Rather than a piecemeal approach to reforming Section 230, Franks and Citron propose two broad remedies—one statutory, the other judicial—to ameliorate the inadvertent shield the law presently provides to bad actors. The statutory remedy is to clarify that 230 only applies to protected speech and not to the broader term “information,” which is the word that currently animates the immunity enjoyed by platforms.
In theory, this focus on protected speech might rein in Big Tech’s rhetorical agenda to define everything posted online as “speech.” As Franks and Citron recommend, if the statute is more clearly defined, the courts can distinguish protected speech from tortious conduct posing as speech. In fact, most of us can make this commonsense distinction without law degrees; but having said that, the speech bar is not an easy one to overcome by amending the 230 statute accordingly. For better or worse, protected speech can encompass some very bad conduct, and the legal remedies tend to require narrowly tailored statutes, outside the scope of 230, to prohibit the conduct itself.
For instance, as I was writing this post, Dr. Franks happened to tweet the news that the Minnesota Supreme Court upheld that state’s nonconsensual pornography law as constitutional, but it is worth noting that the court rejected the state’s assertion that the conduct was a new form unprotected speech. Instead, it held that the law served a compelling interest and was narrowly tailored to serve that purpose (i.e. strict scrutiny). It is also worth mentioning that defenders of Section 230’s status quo have generally opposed statutes prohibiting nonconsensual pornography.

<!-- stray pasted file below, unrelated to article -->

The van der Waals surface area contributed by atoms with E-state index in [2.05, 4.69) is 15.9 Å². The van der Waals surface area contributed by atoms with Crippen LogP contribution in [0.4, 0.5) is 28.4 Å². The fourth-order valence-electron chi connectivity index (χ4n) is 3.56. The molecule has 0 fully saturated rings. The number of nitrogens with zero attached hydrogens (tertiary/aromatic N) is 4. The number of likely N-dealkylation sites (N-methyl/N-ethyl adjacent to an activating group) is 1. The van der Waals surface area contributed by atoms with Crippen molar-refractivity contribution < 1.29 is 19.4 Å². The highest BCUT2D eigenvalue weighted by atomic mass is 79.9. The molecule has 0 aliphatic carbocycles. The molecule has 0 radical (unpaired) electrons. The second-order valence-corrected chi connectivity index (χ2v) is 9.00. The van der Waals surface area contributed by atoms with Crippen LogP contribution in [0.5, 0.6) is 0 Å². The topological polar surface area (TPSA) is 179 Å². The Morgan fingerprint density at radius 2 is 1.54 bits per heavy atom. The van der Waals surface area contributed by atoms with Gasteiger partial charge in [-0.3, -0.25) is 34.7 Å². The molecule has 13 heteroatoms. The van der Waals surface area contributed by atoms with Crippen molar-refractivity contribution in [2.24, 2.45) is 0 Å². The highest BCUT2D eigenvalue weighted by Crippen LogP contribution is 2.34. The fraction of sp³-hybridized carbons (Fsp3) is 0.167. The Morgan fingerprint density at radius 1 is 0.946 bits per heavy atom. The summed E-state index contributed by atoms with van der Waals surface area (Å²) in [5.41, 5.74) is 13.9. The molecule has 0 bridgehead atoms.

In addition to possible statutory amendment to Section 230, Franks and Citron’s paper describes a judicial approach that would apply precedent understanding of “reasonableness” on a case-by-case basis to examine whether a platform has taken “reasonable” steps to remove or mitigate unprotected, harmful content from its servers. In practical terms, then, Matthew Herrick’s conflict with Grindr would not arise because 1) the posts at issue were not protected speech; and 2) because Grindr’s refusal to remove the posts would likely not meet a “reasonableness” standard familiar to any court in comparable areas of law.
On that second point, Franks and Citron cite judicial principles sounding in, for instance, copyright law, which begs the question whether “reasonableness” could be more effectively applied under Section 230 than “knowledge” of infringement has been under Section 512. But I shall leave that question open for consideration in a future post.
In general, I would argue that a very compelling reason to close the Section 230 loopholes that allow site operators to shirk responsibility is the premise that opportunity becomes motive. If we ask, for instance, why there has been an increase in nonconsensual pornography, often perpetrated by some idiot ex-boyfriend with a gripe, we can blame the weak morals of the individual, misogyny in general, or a bottle of tequila and a bad day; but a key factor that cannot be ignored is that it is just too damned easy. The opportunity to cause someone harm—potentially much greater harm than might be contemplated or intended—with the tap of a few buttons only exists because certain platforms trade in misery while others simply practice depraved indifference to it. And that is the psychosis which needs to be addressed by legitimate Section 230 reform.
 Even worse, because the posts “spoofed” (i.e. pretended to be) Herrick, they were a form of coerced speech in addition to attempts to cause him physical harm.